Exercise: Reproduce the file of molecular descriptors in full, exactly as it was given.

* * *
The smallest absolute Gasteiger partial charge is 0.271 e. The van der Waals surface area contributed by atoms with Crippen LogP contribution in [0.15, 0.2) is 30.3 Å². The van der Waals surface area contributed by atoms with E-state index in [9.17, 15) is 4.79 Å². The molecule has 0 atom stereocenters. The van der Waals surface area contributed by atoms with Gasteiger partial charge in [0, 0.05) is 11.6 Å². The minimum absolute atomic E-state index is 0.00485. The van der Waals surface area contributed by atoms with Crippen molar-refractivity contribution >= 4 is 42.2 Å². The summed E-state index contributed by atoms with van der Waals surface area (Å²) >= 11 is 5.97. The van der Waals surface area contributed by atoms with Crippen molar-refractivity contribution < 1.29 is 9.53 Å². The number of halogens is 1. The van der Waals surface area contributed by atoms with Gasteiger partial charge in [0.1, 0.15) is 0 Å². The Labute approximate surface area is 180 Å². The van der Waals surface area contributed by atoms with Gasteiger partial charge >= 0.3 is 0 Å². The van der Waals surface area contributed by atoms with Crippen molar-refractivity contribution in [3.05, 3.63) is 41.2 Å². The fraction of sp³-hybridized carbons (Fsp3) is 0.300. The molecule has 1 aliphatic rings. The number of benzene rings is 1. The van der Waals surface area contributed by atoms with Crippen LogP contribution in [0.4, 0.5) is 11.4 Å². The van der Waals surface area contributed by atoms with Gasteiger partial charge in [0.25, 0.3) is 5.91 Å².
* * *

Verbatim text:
The smallest absolute Gasteiger partial charge is 0.271 e. The van der Waals surface area contributed by atoms with Crippen LogP contribution in [0.15, 0.2) is 30.3 Å². The van der Waals surface area contributed by atoms with E-state index in [9.17, 15) is 4.79 Å². The molecule has 0 atom stereocenters. The van der Waals surface area contributed by atoms with Gasteiger partial charge in [0, 0.05) is 11.6 Å². The minimum absolute atomic E-state index is 0.00485. The van der Waals surface area contributed by atoms with Crippen molar-refractivity contribution >= 4 is 42.2 Å². The summed E-state index contributed by atoms with van der Waals surface area (Å²) >= 11 is 5.97. The van der Waals surface area contributed by atoms with Crippen molar-refractivity contribution < 1.29 is 9.53 Å². The number of halogens is 1. The van der Waals surface area contributed by atoms with Gasteiger partial charge in [0.1, 0.15) is 0 Å². The Labute approximate surface area is 180 Å². The van der Waals surface area contributed by atoms with Gasteiger partial charge >= 0.3 is 0 Å². The van der Waals surface area contributed by atoms with Crippen molar-refractivity contribution in [3.05, 3.63) is 41.2 Å². The fraction of sp³-hybridized carbons (Fsp3) is 0.300. The molecule has 1 aliphatic rings. The number of benzene rings is 1. The van der Waals surface area contributed by atoms with Crippen LogP contribution in [0.4, 0.5) is 11.4 Å². The van der Waals surface area contributed by atoms with Gasteiger partial charge in [0.25, 0.3) is 5.91 Å².